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> Okay, so, rather than that convoluted transcontinental approach, could
> someone tell me what I need to record my own .wav files to send to my
> students? I'm going to a conference in April and would love to record
> some mini-lectures (~15 minutes long) to send them the week I will be
> gone. If you would just point me in the right direction I would
> appreciate it very much.
Olympus makes a line of digital voice recorders, some of which feature a
USB interface to connect to and download files to your PC. The default
format of the sound files is .wav. The quality varies based on the
I have one that I use in the office to record meetings with SMEs (to
supplement my notes) and it works very well. At its highest quality it
records at 44Khz and will hold about 9 hours of sound at that level. It
will hold up to 16 hours at lesser quality.
If you do go with an Olympus model, be sure to purchase one that has the
designation "PC" at the end of the model name. Only the ones labeled
"PC" have the USB port and cable and "Digital Wave" software. They
record on internal chips, so there is not an option (or a need) to
remove a chip and have some kind of card reader to download from.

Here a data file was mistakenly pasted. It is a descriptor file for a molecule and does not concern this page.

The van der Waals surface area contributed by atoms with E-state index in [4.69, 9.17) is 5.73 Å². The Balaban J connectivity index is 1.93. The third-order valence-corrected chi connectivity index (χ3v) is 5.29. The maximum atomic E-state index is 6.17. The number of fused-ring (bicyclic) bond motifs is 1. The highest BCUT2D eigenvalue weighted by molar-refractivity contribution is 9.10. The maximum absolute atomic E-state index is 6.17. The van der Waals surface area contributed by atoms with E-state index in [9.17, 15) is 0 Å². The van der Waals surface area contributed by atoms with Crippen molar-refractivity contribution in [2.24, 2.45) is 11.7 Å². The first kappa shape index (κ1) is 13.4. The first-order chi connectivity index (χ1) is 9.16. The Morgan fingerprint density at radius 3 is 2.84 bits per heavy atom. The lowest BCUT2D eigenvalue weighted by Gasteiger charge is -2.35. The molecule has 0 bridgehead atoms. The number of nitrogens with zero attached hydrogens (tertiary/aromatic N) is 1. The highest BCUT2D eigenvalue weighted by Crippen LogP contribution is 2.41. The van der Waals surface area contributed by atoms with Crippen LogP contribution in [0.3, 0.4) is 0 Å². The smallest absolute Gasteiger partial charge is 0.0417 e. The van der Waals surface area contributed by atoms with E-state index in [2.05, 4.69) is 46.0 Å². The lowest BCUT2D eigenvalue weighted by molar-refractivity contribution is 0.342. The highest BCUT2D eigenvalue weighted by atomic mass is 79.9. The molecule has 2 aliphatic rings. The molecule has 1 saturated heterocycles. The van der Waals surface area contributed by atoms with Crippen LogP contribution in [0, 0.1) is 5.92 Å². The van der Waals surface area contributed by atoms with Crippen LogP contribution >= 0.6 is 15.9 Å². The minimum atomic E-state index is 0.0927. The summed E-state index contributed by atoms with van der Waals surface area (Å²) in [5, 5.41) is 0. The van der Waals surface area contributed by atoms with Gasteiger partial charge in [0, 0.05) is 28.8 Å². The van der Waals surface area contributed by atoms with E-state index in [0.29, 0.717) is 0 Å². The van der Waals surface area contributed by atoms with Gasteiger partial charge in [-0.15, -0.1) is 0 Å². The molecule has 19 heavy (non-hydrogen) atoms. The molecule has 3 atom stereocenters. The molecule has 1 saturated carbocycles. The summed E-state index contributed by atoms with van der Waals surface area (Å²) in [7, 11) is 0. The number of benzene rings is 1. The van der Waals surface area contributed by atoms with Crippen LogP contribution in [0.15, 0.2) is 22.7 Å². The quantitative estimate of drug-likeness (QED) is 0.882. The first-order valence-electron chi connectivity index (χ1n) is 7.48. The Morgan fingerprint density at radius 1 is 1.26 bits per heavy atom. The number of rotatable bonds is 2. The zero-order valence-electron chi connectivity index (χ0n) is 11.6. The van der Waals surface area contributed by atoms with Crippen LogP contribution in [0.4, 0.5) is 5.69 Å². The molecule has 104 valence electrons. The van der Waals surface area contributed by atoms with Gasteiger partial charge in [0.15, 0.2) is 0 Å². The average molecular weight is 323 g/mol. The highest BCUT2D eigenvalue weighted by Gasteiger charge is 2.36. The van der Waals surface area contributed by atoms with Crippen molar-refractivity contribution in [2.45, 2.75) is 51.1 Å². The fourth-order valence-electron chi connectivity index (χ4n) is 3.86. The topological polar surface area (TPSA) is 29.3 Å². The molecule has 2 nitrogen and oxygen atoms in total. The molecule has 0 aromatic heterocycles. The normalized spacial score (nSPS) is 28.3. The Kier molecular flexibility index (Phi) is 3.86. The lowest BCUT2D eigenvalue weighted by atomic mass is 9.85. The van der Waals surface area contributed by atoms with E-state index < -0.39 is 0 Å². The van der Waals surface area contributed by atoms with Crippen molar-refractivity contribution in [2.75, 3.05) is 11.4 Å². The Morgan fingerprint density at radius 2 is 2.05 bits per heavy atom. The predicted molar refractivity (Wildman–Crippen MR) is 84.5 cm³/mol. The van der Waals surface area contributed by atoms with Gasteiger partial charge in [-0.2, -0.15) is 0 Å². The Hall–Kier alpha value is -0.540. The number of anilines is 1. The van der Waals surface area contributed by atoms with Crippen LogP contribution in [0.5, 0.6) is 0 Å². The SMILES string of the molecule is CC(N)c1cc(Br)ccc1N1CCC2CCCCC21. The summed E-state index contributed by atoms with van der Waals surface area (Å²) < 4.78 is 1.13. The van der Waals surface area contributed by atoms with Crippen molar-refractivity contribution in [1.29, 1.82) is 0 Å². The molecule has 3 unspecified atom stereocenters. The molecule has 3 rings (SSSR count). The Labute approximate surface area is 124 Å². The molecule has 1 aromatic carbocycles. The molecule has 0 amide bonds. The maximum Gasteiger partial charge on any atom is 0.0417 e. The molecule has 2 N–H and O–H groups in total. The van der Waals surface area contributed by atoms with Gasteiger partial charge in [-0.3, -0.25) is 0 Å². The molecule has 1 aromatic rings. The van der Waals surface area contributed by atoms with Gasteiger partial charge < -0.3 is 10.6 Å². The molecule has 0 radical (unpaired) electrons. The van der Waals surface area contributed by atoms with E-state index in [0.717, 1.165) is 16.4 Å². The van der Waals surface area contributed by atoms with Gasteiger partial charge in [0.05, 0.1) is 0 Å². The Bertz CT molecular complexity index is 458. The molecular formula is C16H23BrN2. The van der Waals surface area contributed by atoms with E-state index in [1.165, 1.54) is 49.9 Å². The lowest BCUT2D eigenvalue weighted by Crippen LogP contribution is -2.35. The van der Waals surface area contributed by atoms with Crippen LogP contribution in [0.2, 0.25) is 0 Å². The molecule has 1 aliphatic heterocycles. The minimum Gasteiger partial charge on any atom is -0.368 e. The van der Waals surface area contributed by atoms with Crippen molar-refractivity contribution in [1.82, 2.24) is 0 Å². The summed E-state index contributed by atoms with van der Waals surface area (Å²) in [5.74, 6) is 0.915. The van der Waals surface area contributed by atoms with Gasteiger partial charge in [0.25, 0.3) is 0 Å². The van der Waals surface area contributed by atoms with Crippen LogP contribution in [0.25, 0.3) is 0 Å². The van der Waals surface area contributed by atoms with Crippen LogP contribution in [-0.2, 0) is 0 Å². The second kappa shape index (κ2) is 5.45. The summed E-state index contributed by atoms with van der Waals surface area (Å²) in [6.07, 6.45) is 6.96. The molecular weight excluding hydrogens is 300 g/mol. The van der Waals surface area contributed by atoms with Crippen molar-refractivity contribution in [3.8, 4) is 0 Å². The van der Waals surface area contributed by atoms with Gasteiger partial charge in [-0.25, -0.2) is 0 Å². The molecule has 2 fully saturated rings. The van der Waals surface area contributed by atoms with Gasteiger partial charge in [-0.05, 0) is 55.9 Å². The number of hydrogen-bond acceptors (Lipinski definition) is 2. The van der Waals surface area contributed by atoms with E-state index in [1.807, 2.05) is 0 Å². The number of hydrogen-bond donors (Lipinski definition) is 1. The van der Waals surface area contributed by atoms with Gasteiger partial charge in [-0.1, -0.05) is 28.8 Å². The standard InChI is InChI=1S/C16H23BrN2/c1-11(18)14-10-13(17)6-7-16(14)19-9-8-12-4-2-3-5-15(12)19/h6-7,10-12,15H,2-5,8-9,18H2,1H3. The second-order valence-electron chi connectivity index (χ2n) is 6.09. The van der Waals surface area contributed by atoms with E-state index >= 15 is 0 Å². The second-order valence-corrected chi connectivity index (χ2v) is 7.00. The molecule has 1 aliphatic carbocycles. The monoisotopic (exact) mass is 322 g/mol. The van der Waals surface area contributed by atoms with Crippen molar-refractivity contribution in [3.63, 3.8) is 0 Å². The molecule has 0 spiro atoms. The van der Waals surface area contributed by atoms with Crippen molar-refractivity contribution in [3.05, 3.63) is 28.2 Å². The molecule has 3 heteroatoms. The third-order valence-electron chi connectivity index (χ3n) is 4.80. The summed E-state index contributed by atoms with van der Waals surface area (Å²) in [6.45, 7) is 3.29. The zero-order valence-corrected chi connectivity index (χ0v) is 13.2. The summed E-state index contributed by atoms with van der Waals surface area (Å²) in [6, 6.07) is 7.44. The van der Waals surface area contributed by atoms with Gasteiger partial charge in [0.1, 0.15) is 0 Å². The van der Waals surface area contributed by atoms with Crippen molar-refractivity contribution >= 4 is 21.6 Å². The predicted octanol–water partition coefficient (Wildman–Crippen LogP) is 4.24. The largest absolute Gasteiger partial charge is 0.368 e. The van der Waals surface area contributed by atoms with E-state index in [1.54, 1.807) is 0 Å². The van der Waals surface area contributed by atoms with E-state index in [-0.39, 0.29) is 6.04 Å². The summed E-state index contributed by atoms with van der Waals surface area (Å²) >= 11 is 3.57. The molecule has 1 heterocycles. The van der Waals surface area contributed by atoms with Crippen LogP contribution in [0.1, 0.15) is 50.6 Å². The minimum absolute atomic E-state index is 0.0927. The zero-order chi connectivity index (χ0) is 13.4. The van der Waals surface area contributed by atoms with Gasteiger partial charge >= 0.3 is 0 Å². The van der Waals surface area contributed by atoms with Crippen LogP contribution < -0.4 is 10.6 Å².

I think there are other companies that make similar devices, but I
honestly can't say how they compare to the Olympus. Perhaps others on
the list have experience using these and competing brands.
Last Thursday I took a day off and went to Daytona International
Speedway for the Gatorade Duel qualifying races. I took my Digital
Camera from home to take pictures, and I took my Digital Voice Recorder
to get sound. I was pleasantly surprised at both how rugged and how
clear the sound recordings turned out. I was listening to some of the
files over the weekend, and you can clearly hear conversations of people
next to me in the grandstands, the P.A. "play-by-play" call of the race
from the trackside loudspeakers, the roar of the pack racing around the
track, and even the noise of the wind that follows a large herd of race
cars like a wake sweeping through the grandstands. It's good to know the
Olympus recorder's microphone is sensitive enough to pick up something
as quiet as a normal conversation and rugged enough to handle the howl
of extremely loud sounds as well.
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